"I don't think it's any accident that...the entire Marvel universe and the entire DC universe are all pinned or rooted on Kirby's concepts." Michael Chabon
"Evanier successfully evokes the proper mystique and respect for this creative giant while revealing his human side. Since his death, a handful of books has attempted to showcase or grant insight into Jack Kirby, but none has succeeded quite like Kirby: King of Comics, the perfect tribute to both the artist and the man." Austin Chronicle
"[A] lavish celebration....Evanier, who knew Kirby for twenty-five years and worked as his assistant, treats him as a superhero in his own right..." J. Hoberman, BookForum
"Mark Evanier's superbly designed, suitably giant Kirby: King of Comics tells how this workhorse genius (191794) created most of the Marvel Comics "universe" almost single-handedly....This book's king is heroic, tragic, and visionary." Entertainment Weekly
"Lavishly infused with Kirby's art, Mark Evanier's heartfelt biography/homage successfully invokes the proper awe and respect for this creative giant while revealing his human side." SFSite.com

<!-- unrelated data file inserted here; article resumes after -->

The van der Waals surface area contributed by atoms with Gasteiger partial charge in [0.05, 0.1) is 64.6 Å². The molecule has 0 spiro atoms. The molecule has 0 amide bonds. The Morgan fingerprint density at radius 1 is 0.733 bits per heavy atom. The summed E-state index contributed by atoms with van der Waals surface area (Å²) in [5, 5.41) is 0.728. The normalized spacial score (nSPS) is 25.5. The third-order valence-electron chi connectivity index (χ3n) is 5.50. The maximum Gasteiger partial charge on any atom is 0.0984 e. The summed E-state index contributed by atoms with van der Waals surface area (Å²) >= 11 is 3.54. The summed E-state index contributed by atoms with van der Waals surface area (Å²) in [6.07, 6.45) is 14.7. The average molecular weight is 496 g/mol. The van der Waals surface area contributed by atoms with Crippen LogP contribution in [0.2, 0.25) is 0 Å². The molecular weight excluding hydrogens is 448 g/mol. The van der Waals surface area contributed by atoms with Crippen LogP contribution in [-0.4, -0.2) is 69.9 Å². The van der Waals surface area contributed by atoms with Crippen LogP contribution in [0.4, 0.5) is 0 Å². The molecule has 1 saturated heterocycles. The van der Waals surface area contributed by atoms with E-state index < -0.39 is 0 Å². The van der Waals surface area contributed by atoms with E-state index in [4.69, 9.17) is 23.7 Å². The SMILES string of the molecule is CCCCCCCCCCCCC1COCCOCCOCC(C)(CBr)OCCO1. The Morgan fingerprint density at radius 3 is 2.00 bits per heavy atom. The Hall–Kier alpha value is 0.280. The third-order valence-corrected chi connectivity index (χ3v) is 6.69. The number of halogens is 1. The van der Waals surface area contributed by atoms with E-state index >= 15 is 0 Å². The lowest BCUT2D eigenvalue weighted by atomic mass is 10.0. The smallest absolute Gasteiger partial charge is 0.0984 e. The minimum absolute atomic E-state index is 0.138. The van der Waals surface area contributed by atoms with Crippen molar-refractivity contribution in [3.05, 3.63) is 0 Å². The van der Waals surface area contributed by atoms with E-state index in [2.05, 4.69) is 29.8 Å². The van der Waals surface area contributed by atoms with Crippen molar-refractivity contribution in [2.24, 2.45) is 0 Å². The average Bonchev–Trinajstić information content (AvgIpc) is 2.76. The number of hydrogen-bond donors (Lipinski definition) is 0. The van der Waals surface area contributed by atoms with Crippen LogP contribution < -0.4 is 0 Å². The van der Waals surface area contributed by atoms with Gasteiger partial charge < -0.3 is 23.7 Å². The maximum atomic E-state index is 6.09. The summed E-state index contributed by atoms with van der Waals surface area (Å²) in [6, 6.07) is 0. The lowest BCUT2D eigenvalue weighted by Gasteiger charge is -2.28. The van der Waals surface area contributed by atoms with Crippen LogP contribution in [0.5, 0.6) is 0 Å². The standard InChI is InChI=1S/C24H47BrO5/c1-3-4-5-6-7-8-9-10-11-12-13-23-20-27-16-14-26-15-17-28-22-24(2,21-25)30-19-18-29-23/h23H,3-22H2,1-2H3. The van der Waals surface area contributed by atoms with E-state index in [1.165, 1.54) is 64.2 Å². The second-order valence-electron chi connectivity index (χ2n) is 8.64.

Jack Kirby created or co-created some of comic books most popular characters, including Captain America, the X-Men, the Hulk, and the Fantastic Four. More significantly, he created much of the visual language for fantasy and adventure comics. Official Kirby biographer Mark Evanier delivers this authorized celebration of the one and only King of Comics and his groundbreaking work.
About the Author
Mark Evanier met Jack Kirby in 1969, worked as his assistant, and later became his official biographer. A writer and historian, Evanier has written more than 500 comics for Gold Key, DC Comics, and Marvel Comics, several hundred hours of television (including Garfield) and is the author of several books including Mad Art (2002). He has three Emmy Award nominations, and received the Lifetime Achievement Award for animation from the Writers Guild of America.